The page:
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Date: Wed, 12 May 1999 21:57:07 -0500 (CDT)
Organization: AOL http://www.aol.com
From: raulmax@aol.com (Raulmax)
Subject: Puerto Rico: Vieques
Article: 63901
Message-ID: <bulk.19042.19990513121737@chumbly.math.missouri.edu>

La ponencia del PIP en la Comisión de í Energí del Senado de EEUU, Puerto Rican Independence Party Chairman, Senate Energy Committee

By Ruben Berrios Martinez, 6 May 1999

Mr. Chairman and members of the Committee:

The day after tomorrow, Saturday May 8, in an act of civil disobedience, former Senator Fernando Martín, Vice president of the Puerto Rico Independence Party and myself shall violate federal law by trespassing into federally restricted military target practice areas in the island municipality of Vieques, Puerto Rico. Such action is the first step in a broader strategy of civil disobedience designed to force the US Navy to permanently discontinue its abusive military maneuvers, bombings and target practice, and get out of Vieques.

The US Navy, through its occupation of 26,000 of the 33,000 acres of Vieques has jeopardized the life, health, safety and tranquility of the 9,000 Puerto Ricans living there, and has strangled Vieques' economic development for over half a century. In recent weeks, in what can at best be regarded as negligent disregard for the human rights of Puerto Ricans in Vieques, US Navy bombs have been responsible for the death of one civilian and for having wounded several others. Needless to say, the recent developments have sparked indignation among all sectors of Puerto Rican society.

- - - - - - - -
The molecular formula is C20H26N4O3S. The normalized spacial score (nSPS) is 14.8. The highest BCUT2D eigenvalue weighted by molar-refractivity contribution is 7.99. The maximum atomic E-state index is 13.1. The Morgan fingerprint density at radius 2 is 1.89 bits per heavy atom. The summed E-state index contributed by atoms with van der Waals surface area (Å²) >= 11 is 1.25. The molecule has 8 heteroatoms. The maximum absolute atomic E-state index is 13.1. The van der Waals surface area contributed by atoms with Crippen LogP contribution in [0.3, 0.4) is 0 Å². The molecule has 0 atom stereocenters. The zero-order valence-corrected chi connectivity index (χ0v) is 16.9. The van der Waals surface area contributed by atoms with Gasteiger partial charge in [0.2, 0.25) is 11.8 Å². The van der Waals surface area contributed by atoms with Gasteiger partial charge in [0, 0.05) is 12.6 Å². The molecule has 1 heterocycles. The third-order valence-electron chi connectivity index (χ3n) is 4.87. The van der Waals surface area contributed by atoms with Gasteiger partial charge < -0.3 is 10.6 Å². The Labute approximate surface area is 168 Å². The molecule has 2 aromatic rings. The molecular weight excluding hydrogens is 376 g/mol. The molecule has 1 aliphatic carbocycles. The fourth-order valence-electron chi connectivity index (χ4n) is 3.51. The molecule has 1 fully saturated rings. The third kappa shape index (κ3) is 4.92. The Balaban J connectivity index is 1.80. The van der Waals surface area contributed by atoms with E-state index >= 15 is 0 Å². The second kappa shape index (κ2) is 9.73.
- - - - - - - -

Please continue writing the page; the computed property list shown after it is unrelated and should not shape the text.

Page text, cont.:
In the same spirit in which we defied the Navy's abusive behavior in the island municipality of Culebra in 1971, leading to our imprisonment and the subsequent withdrawal of the Navy from that island, we stand ready today to again defy the Navy's abusive practices with the moral force of militant non-violence, even at the price of personal liberty. But the tragedy of Vieques is not an isolated incident in the history of US colonialism in Puerto Rico. On the contrary, the problem of Vieques is at the heart of the problem which brings us before this Committee

The main reasons for the US invasion of Puerto Rico in 1898 were geopolitical and military, and the US Navy has always been a crucial factor in the determination of US policy towards Puerto Rico. Throughout this century its attitude has always been to oppose change and to support the status quo. We are here today because in the dawn of the 21st century Puerto Rico is still a territory of the US. And Puerto Rico is a territory because the US government and the US Congress have failed to fulfill their constitutional duty to dispose of the territory, as well as their legal obligation under international law to decolonize Puerto Rico.

Since 1953, Congress has refused even meager petitions for reforms to the present status. And since 1989, Congress has repeatedly failed to authorize a federally sponsored referendum, even when all Puerto Rican political parties have unanimously endorsed such a petition. Let us not pretend any longer! The reason for such inaction is the unwillingness of the Congress, under a Democratic majority in 1991 and under a Republican majority last year, to include statehood in a federally mandated referendum.